As if it wasn’t enough to be an award-winning author proclaimed by no less an authority than Pat Conroy as “one of the finest novelists of our time,” Janis Owens is also one hell of a cook, if the recipes in “The Cracker Kitchen” are anything to go by.
Native Floridian (a rarity these days!) and only daughter of a Pentecostal preacher turned insurance salesman, Janis clearly inherited the treasured storytelling gene, and her distinctive, humorous voice imbues “The Cracker Kitchen” with as much Southern flavor as the recipes themselves. For this is not just a cookbook, but a song to the South and its people as well as an integral part of its cuisine.
But let’s start with that term “Cracker.” As Janis points out, its origin has been debated for years, but before it became either a source of pride in some circles and an insult in others, it was slang for people so poor they ate cheap corn instead of ground white flour, for poor white overseers who cracked whips on field slaves, and for cowmen cracking whips on Spanish cattle as they drove them from the Floridian scrub. Eventually, “it had come to describe a portion of the population that was the nemesis of the social-gospel, julep-sipping South.”
It’s a term this author owns with pride and affection. As she says in “Welcome to My Kitchen”:
“We adapt, we hide. We emerge, we move to greener pastures. We marry outside the species, then convert them so thoroughly that soon they can’t remember where they came from in the first place. We’re like a kindly old virus, marching on, country to village to town, just like the bluebloods of Yoknapatawpha County feared. We are America’s past, and along with every other diversity, we are its future.
“Trust me on this one.”
* * * * *
I had the great pleasure of meeting Janis earlier this year when she gave a talk and cooking demonstration to promote “The Cracker Kitchen” at the Orange County Regional History Center in Orlando. Won almost immediately by her down-to-earth style and stories about her family, my friend Joyce and I chatted with her for several minutes afterward as if we’d known her for years…and indeed, Janis and Joyce discovered they even had some “way back kin” in common. I was rather sorry to learn that she’d soon be moving to western Virginia with her job, but Newberry, Florida’s loss was Abingdon’s gain…and there’s always Facebook.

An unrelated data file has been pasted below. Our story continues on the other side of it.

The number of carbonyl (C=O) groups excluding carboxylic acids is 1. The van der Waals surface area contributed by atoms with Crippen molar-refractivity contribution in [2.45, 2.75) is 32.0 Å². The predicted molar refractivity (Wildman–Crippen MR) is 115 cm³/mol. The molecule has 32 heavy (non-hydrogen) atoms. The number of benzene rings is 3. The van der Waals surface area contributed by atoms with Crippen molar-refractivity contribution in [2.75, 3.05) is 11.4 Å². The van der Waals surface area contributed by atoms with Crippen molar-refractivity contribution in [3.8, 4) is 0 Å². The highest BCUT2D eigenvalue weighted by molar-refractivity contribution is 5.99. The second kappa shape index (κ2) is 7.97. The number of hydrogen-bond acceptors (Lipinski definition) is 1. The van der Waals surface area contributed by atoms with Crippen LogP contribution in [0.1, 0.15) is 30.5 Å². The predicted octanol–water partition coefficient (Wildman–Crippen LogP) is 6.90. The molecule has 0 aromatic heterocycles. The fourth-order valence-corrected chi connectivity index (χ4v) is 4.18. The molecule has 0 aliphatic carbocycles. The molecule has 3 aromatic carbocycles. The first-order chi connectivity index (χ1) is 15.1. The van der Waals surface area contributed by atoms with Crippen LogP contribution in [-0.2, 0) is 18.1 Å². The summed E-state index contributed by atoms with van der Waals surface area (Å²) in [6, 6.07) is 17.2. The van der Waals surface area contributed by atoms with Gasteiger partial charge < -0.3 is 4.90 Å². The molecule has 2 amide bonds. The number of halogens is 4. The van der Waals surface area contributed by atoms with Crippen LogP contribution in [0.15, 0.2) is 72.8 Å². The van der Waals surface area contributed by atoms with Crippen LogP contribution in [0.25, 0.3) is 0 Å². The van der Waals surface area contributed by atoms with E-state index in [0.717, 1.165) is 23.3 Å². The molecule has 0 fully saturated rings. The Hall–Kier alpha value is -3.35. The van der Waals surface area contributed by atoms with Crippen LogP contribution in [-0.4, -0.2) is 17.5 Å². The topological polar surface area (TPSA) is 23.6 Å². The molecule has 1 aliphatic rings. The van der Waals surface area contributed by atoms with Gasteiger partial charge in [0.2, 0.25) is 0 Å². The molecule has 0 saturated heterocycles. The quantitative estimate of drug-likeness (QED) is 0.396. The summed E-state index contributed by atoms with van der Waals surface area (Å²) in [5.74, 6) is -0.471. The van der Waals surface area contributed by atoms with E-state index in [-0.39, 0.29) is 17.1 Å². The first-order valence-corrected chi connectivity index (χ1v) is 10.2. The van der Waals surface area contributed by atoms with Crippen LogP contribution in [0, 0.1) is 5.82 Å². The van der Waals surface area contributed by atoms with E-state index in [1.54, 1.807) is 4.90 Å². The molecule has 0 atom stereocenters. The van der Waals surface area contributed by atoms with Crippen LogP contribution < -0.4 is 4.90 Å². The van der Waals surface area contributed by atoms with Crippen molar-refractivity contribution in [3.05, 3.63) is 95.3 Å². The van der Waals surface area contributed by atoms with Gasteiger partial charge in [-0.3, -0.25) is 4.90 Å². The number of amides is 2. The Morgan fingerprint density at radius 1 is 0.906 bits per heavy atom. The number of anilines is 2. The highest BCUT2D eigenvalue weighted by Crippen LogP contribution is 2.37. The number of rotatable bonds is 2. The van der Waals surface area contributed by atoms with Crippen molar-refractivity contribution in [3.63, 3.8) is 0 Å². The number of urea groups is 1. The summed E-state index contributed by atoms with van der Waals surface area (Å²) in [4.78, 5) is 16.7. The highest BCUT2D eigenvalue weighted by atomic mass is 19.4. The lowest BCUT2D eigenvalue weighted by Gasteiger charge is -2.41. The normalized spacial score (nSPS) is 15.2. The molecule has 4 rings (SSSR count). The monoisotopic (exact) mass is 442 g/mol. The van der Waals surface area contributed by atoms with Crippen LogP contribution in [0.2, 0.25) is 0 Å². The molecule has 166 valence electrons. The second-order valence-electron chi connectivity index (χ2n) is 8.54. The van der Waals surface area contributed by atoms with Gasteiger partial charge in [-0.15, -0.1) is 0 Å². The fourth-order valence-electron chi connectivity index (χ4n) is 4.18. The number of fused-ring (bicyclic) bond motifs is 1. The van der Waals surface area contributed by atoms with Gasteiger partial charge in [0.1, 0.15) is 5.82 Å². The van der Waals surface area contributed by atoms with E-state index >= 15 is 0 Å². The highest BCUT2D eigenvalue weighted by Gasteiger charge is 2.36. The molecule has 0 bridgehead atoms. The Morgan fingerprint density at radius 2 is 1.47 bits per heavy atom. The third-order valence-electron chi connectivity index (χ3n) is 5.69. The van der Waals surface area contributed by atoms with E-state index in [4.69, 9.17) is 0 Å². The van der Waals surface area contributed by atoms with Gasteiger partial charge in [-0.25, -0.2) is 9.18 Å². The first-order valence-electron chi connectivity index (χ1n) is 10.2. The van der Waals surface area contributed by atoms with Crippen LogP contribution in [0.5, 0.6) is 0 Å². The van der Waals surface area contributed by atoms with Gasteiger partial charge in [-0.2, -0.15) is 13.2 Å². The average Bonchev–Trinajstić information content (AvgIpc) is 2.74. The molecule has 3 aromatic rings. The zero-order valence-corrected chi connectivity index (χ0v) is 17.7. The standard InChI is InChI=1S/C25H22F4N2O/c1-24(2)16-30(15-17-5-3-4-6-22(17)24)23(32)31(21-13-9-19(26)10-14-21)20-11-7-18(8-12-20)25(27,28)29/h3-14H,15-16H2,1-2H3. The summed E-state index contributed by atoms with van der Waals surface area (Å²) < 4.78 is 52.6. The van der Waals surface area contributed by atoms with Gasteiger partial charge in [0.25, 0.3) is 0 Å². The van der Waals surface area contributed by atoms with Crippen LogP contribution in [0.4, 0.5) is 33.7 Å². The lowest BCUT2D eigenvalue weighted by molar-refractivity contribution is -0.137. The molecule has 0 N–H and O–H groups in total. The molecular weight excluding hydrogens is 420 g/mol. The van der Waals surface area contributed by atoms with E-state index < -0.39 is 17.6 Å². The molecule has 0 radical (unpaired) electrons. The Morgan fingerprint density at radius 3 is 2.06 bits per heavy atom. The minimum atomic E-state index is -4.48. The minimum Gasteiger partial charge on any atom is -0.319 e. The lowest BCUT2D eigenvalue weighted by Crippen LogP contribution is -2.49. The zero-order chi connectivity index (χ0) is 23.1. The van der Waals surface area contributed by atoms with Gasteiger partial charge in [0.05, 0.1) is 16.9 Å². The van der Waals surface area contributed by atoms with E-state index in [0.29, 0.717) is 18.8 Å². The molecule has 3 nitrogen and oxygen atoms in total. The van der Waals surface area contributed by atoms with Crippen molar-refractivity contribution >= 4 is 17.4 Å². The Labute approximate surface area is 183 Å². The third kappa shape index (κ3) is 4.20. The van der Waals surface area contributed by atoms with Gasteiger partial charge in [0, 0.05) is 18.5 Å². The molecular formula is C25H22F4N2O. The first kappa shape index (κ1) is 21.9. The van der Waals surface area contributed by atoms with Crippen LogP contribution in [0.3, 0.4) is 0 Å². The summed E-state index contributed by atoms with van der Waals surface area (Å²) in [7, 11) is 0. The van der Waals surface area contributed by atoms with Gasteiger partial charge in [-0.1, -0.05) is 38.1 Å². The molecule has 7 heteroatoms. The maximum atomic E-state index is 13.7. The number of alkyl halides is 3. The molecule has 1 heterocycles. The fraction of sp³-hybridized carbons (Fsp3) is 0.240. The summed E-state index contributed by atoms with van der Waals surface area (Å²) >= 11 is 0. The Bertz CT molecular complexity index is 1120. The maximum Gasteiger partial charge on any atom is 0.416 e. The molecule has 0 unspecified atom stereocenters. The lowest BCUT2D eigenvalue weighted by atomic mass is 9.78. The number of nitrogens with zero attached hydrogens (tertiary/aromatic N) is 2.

Now getting back to the real matter at hand…those recipes. As I skimmed through the titles I was quickly taken back to the cast-iron skillets and savory odors wafting from the kitchens of my grandmother and great-aunt…to a few things I couldn’t remember relatives cooking but which still sounded a hallelujah chorus of “Oh, Lord” in my brain:
Banana Split Pie. Texas Sweet Onion Pie. Cold Chicken Salad with Pecans and Tarragon. Grannie’s Fried Greens. And, mother of them all (to this girl, at least), Fried Okra.
Take it from me, you won’t want to read this book on an empty stomach. Actually, I didn’t even have an empty stomach, and still wanted to head out to my kitchen on the spot to whip up a passel of those whatever-diet-I’m-currently-on-be-damned concoctions. A mere skim of this tome is likely to produce an overwhelming desire to eat, even after midnight.
Of course, honesty compels me to admit that, upon reaching the “Wild Game Days/Hunting Season” section, my eyes bugged out and the hair threatened to stand up on the back of my neck at instructions for preparing “Baked Armadillo,” “Rattlesnake,” and “Roast Possum and Sweet Potatoes.” But then, no one has ever been able to accuse me of being an adventurous eater. Game lovers can rest assured that dishes such as venison roast, fried rabbit, fried frog legs and stewed squirrel are also on the menu here, but in spite of the fact that my mother is reasonably sure I tasted the latter meat in my childhood, and with all due respect to my Southern forebears who ate whatever they could catch, kill, broil, fry or stew as a matter of survival, I’ll be taking a leaf out of Janis’s book when she says, “If you’re having me over for supper and cooking possum, give me a little heads-up, and I’ll drop by Hardee’s for that chicken sandwich on the way.”
In other words, just call us when you’re ready to serve dessert…especially if it’s a slice of Mississippi Mud Cake.
* * * * *
Cooks and eaters of practically any ethnicity will find something to enjoy in this love letter to “the three pillars of Cracker life: food and laughter and food.” Bake an Easter Bunny cake in the spring. Cool down with some carrot-raisin salad or cucumbers in sour cream during the dog days of summer. Carry on tradition with roast turkey, sweet peas and cranberry salad at Thanksgiving. Celebrate your soul with smothered pork chop and hoecake. And while your dishes are cooking, take a moment to enjoy the glimpses of another time in the vintage family photos that pepper the book.
Then, as Janis concludes: “Eat and enjoy, amen.”
* * * * *